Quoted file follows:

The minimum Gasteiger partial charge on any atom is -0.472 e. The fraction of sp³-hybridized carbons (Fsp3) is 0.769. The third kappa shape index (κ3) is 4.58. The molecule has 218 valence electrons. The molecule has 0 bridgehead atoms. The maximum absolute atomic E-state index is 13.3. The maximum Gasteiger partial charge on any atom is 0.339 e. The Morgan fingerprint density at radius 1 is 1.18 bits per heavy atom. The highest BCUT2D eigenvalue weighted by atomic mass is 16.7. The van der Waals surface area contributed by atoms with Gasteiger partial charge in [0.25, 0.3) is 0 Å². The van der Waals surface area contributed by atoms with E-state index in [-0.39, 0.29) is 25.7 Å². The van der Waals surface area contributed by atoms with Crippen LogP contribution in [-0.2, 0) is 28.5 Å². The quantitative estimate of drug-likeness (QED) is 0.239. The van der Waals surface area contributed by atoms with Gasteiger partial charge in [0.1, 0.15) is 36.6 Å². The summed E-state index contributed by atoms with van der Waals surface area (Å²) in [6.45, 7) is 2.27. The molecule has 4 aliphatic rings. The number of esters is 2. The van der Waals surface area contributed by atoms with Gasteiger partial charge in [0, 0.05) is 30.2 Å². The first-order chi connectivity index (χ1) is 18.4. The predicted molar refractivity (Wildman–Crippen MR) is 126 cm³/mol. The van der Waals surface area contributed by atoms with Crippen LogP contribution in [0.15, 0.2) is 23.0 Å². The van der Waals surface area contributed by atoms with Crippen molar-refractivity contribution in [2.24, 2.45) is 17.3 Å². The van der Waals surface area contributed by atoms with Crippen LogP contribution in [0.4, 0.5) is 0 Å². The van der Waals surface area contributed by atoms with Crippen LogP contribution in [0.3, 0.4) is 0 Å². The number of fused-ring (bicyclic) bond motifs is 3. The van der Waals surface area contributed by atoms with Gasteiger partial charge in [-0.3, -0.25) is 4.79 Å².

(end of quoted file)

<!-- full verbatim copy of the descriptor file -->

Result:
The minimum Gasteiger partial charge on any atom is -0.472 e. The fraction of sp³-hybridized carbons (Fsp3) is 0.769. The third kappa shape index (κ3) is 4.58. The molecule has 218 valence electrons. The molecule has 0 bridgehead atoms. The maximum absolute atomic E-state index is 13.3. The maximum Gasteiger partial charge on any atom is 0.339 e. The Morgan fingerprint density at radius 1 is 1.18 bits per heavy atom. The highest BCUT2D eigenvalue weighted by atomic mass is 16.7. The van der Waals surface area contributed by atoms with Gasteiger partial charge in [0.25, 0.3) is 0 Å². The van der Waals surface area contributed by atoms with E-state index in [-0.39, 0.29) is 25.7 Å². The van der Waals surface area contributed by atoms with Crippen LogP contribution in [-0.2, 0) is 28.5 Å². The quantitative estimate of drug-likeness (QED) is 0.239. The van der Waals surface area contributed by atoms with Gasteiger partial charge in [0.1, 0.15) is 36.6 Å². The summed E-state index contributed by atoms with van der Waals surface area (Å²) in [6.45, 7) is 2.27. The molecule has 4 aliphatic rings. The number of esters is 2. The van der Waals surface area contributed by atoms with Gasteiger partial charge in [0, 0.05) is 30.2 Å². The first-order chi connectivity index (χ1) is 18.4. The predicted molar refractivity (Wildman–Crippen MR) is 126 cm³/mol. The van der Waals surface area contributed by atoms with Crippen LogP contribution in [0.15, 0.2) is 23.0 Å². The van der Waals surface area contributed by atoms with Crippen molar-refractivity contribution in [2.24, 2.45) is 17.3 Å². The van der Waals surface area contributed by atoms with Crippen LogP contribution in [0.4, 0.5) is 0 Å². The van der Waals surface area contributed by atoms with Crippen LogP contribution in [0.3, 0.4) is 0 Å². The number of fused-ring (bicyclic) bond motifs is 3. The van der Waals surface area contributed by atoms with Gasteiger partial charge in [-0.3, -0.25) is 4.79 Å².